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Hickey: Food For Thought

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IBA-Hickey-ChristineSeveral weeks ago, I attended a press conference called by Attorney General Greg Zoeller. The news to be released: that attorneys are once again doing good. In fact, attorneys across the state banded together to contribute fifty tons of food for regional food banks. Indianapolis boasted the top firms with the largest contributions in each of three categories: large firms, small firms, and law offices of public or nonprofit lawyers. Not surprisingly, the attorney leading the charge for the large firm winner is a graduate of the IBA Bar Leader Series.

Fast forward to one week later: I attended the graduation of the IBA Bar Leader Series VI. Attorneys selected for the Bar Leader program are expected to develop and execute a community service team project, details of which are shared during the final day culminating in graduation from the program. Enter 25 lawyers, add the Bar Leader Series, and a grant from the Indianapolis Bar Foundation, and it’s pretty powerful. As I sat during presentations made by the groups of five, I was awestruck by the generosity of time and talent that these attorneys contributed to our community. It was during the presentation of these projects that I realized how important it was to share them with our members. These are their stories.

Abandoned Housing. For the homeowner, tackling a problem involving abandoned housing isn’t easy. In fact, when five lawyers got together to decide how best to help in this area, they discovered that first-hand. They set about to gather resources, find answers, and to create a resource guide to empower communities to use tools available to them to help combat the problem. The resource guide is a comprehensive tool for the public that provides in one place answers to problems presented by abandoned housing.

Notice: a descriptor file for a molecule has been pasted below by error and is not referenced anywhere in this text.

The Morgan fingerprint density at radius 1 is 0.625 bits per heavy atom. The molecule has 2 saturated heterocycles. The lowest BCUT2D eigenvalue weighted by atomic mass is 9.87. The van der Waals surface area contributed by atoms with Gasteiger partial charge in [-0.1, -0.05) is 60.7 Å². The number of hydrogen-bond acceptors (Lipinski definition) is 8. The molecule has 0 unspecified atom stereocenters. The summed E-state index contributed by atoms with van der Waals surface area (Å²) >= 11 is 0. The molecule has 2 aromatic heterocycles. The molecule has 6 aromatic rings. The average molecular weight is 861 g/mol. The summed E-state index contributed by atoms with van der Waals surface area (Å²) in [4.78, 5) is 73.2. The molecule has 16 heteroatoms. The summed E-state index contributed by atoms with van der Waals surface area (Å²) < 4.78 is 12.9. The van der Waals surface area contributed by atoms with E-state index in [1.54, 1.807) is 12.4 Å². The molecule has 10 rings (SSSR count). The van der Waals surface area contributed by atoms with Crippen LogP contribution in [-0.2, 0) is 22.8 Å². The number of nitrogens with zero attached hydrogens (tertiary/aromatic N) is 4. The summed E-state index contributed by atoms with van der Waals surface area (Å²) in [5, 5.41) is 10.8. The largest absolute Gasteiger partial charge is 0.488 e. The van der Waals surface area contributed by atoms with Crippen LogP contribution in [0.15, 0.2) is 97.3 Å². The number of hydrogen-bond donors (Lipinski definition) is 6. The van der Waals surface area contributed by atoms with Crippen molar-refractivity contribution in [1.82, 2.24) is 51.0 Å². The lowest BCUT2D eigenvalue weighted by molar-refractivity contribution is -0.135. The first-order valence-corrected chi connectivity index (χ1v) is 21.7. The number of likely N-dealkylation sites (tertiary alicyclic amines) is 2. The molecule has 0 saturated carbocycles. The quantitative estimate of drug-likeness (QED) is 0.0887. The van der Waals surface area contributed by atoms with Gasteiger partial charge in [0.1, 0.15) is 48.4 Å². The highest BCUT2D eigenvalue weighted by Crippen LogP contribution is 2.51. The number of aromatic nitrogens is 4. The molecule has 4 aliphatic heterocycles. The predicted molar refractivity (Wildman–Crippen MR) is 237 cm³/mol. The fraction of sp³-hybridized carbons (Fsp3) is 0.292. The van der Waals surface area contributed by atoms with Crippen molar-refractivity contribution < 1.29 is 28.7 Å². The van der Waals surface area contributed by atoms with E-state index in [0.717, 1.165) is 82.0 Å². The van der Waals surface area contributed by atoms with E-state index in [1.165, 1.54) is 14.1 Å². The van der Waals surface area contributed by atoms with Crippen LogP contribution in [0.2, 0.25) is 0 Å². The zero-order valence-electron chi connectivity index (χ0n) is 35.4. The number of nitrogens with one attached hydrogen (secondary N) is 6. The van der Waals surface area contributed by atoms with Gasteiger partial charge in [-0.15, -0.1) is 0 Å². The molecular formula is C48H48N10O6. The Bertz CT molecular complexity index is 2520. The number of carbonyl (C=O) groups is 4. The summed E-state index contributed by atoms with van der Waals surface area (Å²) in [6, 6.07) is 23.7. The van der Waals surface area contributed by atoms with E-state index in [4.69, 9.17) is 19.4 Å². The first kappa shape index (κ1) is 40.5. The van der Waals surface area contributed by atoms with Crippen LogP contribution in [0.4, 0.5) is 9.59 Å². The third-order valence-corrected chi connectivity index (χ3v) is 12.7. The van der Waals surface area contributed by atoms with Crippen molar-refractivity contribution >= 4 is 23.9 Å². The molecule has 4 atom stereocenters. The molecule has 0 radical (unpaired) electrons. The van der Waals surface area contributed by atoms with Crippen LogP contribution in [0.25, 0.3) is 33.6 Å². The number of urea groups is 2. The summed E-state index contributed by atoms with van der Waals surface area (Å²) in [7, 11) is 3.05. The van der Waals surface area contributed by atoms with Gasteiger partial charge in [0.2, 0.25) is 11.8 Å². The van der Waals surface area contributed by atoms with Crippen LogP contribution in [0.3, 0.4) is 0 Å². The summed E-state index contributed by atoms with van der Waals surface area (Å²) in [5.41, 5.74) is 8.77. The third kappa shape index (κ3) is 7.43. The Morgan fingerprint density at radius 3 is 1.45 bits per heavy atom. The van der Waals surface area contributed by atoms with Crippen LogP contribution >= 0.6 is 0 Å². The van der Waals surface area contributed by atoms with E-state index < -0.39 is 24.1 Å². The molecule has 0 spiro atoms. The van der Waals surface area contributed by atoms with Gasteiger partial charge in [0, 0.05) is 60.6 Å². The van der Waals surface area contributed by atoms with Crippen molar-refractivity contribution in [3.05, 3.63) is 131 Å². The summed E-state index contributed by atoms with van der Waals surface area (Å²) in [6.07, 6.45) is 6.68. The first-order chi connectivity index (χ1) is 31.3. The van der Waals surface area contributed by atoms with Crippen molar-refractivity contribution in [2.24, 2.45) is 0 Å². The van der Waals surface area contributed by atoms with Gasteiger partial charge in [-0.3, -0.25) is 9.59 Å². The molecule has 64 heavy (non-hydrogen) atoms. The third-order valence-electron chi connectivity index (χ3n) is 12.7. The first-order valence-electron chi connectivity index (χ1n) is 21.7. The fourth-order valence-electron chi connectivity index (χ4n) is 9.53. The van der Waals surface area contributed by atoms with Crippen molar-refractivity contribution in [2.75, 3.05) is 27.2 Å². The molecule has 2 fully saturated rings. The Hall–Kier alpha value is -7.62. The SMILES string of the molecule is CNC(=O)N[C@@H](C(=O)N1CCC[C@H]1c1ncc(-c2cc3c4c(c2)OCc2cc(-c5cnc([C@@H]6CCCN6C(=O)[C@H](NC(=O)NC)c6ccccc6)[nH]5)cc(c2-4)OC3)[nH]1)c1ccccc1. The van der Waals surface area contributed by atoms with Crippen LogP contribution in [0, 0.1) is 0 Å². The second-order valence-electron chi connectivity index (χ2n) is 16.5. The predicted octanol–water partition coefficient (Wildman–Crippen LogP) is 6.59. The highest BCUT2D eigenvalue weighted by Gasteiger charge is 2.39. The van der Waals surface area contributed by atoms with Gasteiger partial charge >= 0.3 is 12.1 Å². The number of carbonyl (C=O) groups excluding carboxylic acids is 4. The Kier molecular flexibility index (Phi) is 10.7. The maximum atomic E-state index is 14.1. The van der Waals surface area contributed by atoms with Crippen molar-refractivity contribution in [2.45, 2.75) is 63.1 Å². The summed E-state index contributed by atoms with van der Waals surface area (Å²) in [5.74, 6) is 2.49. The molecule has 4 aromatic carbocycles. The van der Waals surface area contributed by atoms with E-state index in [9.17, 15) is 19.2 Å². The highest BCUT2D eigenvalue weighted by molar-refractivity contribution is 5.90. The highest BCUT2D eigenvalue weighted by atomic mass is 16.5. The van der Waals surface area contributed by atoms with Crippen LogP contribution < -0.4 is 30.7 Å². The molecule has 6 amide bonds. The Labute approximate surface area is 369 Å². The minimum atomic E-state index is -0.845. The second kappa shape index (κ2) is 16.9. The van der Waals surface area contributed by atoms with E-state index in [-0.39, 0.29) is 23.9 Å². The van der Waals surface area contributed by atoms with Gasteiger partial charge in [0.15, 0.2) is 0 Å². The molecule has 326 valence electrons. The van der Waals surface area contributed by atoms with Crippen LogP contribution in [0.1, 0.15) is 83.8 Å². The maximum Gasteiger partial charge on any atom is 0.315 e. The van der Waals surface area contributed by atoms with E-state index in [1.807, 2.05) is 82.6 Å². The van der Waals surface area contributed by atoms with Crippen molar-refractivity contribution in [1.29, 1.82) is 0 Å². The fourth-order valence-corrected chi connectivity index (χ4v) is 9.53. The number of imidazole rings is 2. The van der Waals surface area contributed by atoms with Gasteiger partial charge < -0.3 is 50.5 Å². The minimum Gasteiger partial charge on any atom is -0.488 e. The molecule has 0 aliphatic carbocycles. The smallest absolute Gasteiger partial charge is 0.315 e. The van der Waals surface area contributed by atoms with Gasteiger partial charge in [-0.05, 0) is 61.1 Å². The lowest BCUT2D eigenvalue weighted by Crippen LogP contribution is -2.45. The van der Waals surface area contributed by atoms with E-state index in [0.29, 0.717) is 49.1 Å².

B.L.I.N.G. A second group chose to focus on mentoring young students by teaming up with B.L.I.N.G: Business Leadership in the Next Generation In doing so, the attorneys put together an orientation kick off program aimed at encouraging greater parent and student participation. In addition, two students in this summer program will be sponsored by this group of Bar Leaders.

Peace Coaches Program. These five lawyers underwent training through the Peace Learning Center and then took what they learned back to the Shortridge Magnet School in a firstof-its-kind Peace Coaches Program. Through the program, the attorneys taught children about managing emotions, listening skills, what makes an acceptable apology, and a host of other topics aimed at peaceful conflict resolution.

FUTSOUL. Concerned about combating gang-related activities in a suburb of Indianapolis, this group channeled their energies into creating something lasting for a multicultural community starving for a positive outlet for children. From securing a site to creating a logo, a youth sporting league was created. The attorneys not only organized, structured, and planned a long-term vision for the FUTSOUL league, but they learned this soccer-like sport themselves and even coach on the weekends!